MANY TYPES OF ANXIETY DISORDERS
When a person is confronted with potentially troublesome or harmful conditions, anxiety is a regular occurrence.
When a person senses an external threat, it is also felt. Chronic and illogical anxiety, on the other hand, might develop to anxiety disorder.
Anxiety disorders are classified into several categories based on their causes or triggers.
Anxiety disorders in their most common forms
Anxiety disorder with symptoms of generalized anxiety
This type of anxiety disorder is characterized by persistent anxiety that is frequently unfounded. People with generalized anxiety disorders, on the other hand, are unable to articulate the source of their anxiety.
This sort of anxiety typically lasts six months and is more common in women. People with generalized anxiety disorder frequently fret and worry as a result of the anxiety’s persistence.
Heart palpitations, sleeplessness, migraines, and dizzy spells are all symptoms of this condition.
Phobia with a specific focus
A person with a specific phobia, unlike someone with generalized anxiety disorder, has a strong and often unreasonable fear of a single scenario or object. People with specific phobias show indicators of severe dread when exposed to the object or circumstance they fear, such as shivering, shortness of breath, heart palpitations, and nausea.
Fears of heights, enclosed places, blood, and animals are all common particular phobias. A phobia sufferer’s terror can be so intense that he or she will risk their safety merely to get out of the scenario.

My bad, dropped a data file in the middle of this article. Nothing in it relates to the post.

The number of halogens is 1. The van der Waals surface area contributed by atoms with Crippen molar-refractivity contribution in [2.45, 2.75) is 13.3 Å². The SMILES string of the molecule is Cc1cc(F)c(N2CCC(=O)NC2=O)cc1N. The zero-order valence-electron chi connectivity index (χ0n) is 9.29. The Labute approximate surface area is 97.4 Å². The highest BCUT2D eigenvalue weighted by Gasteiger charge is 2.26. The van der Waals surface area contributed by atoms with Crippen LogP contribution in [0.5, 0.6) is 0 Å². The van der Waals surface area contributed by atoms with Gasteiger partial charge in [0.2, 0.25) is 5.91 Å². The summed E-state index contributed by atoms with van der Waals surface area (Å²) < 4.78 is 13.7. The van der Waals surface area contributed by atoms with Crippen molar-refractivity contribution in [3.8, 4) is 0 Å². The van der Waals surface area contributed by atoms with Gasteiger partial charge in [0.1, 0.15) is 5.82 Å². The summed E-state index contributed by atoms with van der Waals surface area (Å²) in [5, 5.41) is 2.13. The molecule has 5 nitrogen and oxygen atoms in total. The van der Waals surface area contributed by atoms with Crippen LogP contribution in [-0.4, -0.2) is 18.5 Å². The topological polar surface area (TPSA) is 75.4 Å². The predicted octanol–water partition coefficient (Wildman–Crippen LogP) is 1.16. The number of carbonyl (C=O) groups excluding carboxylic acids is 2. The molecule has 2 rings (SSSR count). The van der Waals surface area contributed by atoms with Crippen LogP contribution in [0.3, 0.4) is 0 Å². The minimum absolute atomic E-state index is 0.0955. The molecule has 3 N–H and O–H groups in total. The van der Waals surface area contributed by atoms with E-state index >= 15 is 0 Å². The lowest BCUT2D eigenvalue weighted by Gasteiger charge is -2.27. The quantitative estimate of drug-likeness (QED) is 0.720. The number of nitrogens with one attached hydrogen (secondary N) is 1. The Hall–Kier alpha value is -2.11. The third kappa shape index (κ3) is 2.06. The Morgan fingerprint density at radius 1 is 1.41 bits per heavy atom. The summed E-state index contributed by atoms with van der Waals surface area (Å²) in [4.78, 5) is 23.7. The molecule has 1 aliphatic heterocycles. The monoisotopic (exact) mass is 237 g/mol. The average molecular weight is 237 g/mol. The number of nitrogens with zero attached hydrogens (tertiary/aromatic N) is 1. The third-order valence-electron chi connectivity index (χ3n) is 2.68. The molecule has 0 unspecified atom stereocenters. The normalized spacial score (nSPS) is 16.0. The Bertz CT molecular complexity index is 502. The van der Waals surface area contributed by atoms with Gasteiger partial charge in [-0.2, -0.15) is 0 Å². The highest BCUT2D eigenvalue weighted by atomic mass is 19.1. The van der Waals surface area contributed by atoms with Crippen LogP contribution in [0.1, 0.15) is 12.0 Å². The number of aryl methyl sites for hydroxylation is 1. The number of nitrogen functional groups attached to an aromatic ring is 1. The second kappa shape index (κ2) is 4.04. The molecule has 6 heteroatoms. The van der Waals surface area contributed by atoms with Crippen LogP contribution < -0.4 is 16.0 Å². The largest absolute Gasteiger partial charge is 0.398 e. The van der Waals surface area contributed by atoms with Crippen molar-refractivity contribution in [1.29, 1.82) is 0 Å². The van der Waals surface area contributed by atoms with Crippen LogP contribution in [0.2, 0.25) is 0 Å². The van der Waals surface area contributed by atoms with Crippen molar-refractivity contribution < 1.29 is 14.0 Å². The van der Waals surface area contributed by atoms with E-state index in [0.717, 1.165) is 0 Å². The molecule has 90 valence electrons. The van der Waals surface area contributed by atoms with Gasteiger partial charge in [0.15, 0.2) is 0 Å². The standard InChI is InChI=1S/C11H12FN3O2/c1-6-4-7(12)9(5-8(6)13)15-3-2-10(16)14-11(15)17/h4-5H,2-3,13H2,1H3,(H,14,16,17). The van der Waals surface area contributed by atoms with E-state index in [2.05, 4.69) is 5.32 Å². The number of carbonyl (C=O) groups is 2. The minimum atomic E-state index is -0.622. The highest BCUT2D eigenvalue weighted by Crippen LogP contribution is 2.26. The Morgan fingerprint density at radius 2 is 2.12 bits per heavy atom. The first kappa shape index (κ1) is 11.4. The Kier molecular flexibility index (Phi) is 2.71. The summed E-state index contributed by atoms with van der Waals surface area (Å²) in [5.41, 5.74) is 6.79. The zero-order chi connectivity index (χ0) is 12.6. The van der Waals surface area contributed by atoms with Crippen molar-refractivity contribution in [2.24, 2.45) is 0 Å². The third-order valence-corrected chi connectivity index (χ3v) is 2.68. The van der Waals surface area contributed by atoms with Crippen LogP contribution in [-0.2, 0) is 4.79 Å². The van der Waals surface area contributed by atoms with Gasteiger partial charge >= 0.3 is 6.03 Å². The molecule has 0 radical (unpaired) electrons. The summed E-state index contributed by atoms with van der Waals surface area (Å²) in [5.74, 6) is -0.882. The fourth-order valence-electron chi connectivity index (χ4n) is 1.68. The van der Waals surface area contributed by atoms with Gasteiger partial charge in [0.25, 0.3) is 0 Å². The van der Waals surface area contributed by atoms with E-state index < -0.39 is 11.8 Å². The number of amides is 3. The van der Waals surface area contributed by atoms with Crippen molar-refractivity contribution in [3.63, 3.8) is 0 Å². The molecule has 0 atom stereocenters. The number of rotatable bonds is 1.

Panic disorders, often known as Agoraphobia, are characterized by recurrent and often sudden panic attacks. Shaking, chest aches, disorientation, fear of losing control, and aversion of being alone are common symptoms.
People who suffer from panic disorder are well aware that their fears are frequently baseless and irrational. This is why they avoid being alone and in public.
People who are having a panic attack may lose control and injure themselves.
Phobia in social situations
A person with social phobia, also known as social anxiety, may have symptoms that are comparable to those of panic disorder, especially in social circumstances. When a person with social phobia is the focus of attention or in the company of a large group of people, whether strangers or not, shaking, dizziness, shortness of breath, and heart palpitations may occur.
Obsessive-compulsive disorder (OCD)
Anxiety is experienced by people with obsessive-compulsive disorder as a result of a continuous obsession or notion. They tend to escape worry by engaging in anxiety-preventing repetitive acts or behaviors.
A person who is obsessive with cleanliness, for example, may become anxious at the sight of a vase that is slightly off-center. He or she will clean and organize things compulsively or without justification to avoid discomfort.
Following a stressful occurrence, a person may develop post-traumatic stress disorder. In his or her thoughts, he or she may relive the event, causing worry and anxiety. When a person with PTSD comes into contact with stimuli (any object, person, or situation) associated with the traumatic incident, he or she may actually relive the event by sobbing excessively, panicking, or losing control.
Insomnia and avoidant behavior are two minor signs. PTSD can appear quickly following a distressing event or years later.
It is critical to identify the type of anxiety condition a person has before seeking therapy and recovery. Techniques and approaches for helping a person cope with anxiety usually focus on not only symptom management but also coping mechanisms when exposed to triggers.
Treatment and recovery for anxiety disorders can only begin after a comprehensive diagnosis.
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